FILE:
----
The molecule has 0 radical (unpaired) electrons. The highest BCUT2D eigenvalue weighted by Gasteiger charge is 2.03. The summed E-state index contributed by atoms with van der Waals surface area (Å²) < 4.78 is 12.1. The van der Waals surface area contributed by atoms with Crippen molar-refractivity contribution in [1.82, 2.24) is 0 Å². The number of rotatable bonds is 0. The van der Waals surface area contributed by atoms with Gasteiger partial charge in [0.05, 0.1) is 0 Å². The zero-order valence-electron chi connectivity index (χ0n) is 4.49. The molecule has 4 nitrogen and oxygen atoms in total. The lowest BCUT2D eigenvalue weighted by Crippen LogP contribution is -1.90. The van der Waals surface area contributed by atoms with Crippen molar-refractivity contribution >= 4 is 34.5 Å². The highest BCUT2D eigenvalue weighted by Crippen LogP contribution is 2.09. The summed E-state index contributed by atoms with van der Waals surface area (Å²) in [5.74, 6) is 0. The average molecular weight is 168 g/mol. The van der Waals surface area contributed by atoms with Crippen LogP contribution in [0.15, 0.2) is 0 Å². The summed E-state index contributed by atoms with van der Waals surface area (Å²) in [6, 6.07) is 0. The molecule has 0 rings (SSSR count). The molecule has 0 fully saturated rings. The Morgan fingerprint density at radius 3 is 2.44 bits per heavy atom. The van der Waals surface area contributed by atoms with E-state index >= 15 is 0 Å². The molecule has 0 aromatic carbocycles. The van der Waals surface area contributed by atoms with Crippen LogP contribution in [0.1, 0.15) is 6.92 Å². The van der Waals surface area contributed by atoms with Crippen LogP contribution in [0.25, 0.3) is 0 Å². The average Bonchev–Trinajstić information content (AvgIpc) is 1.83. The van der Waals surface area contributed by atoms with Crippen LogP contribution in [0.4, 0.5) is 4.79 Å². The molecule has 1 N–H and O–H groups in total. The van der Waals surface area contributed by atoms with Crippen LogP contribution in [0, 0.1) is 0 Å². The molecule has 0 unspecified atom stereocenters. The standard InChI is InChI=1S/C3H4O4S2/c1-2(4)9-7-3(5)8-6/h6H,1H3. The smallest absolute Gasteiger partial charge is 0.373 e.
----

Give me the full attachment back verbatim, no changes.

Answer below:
The molecule has 0 radical (unpaired) electrons. The highest BCUT2D eigenvalue weighted by Gasteiger charge is 2.03. The summed E-state index contributed by atoms with van der Waals surface area (Å²) < 4.78 is 12.1. The van der Waals surface area contributed by atoms with Crippen molar-refractivity contribution in [1.82, 2.24) is 0 Å². The number of rotatable bonds is 0. The van der Waals surface area contributed by atoms with Gasteiger partial charge in [0.05, 0.1) is 0 Å². The zero-order valence-electron chi connectivity index (χ0n) is 4.49. The molecule has 4 nitrogen and oxygen atoms in total. The lowest BCUT2D eigenvalue weighted by Crippen LogP contribution is -1.90. The van der Waals surface area contributed by atoms with Crippen molar-refractivity contribution >= 4 is 34.5 Å². The highest BCUT2D eigenvalue weighted by Crippen LogP contribution is 2.09. The summed E-state index contributed by atoms with van der Waals surface area (Å²) in [5.74, 6) is 0. The average molecular weight is 168 g/mol. The van der Waals surface area contributed by atoms with Crippen LogP contribution in [0.15, 0.2) is 0 Å². The summed E-state index contributed by atoms with van der Waals surface area (Å²) in [6, 6.07) is 0. The molecule has 0 rings (SSSR count). The molecule has 0 fully saturated rings. The Morgan fingerprint density at radius 3 is 2.44 bits per heavy atom. The van der Waals surface area contributed by atoms with E-state index >= 15 is 0 Å². The molecule has 0 aromatic carbocycles. The van der Waals surface area contributed by atoms with Crippen LogP contribution in [0.1, 0.15) is 6.92 Å². The van der Waals surface area contributed by atoms with Crippen LogP contribution in [0.25, 0.3) is 0 Å². The average Bonchev–Trinajstić information content (AvgIpc) is 1.83. The van der Waals surface area contributed by atoms with Crippen LogP contribution in [0.4, 0.5) is 4.79 Å². The molecule has 1 N–H and O–H groups in total. The van der Waals surface area contributed by atoms with Crippen LogP contribution in [0, 0.1) is 0 Å². The molecule has 0 unspecified atom stereocenters. The standard InChI is InChI=1S/C3H4O4S2/c1-2(4)9-7-3(5)8-6/h6H,1H3. The smallest absolute Gasteiger partial charge is 0.373 e.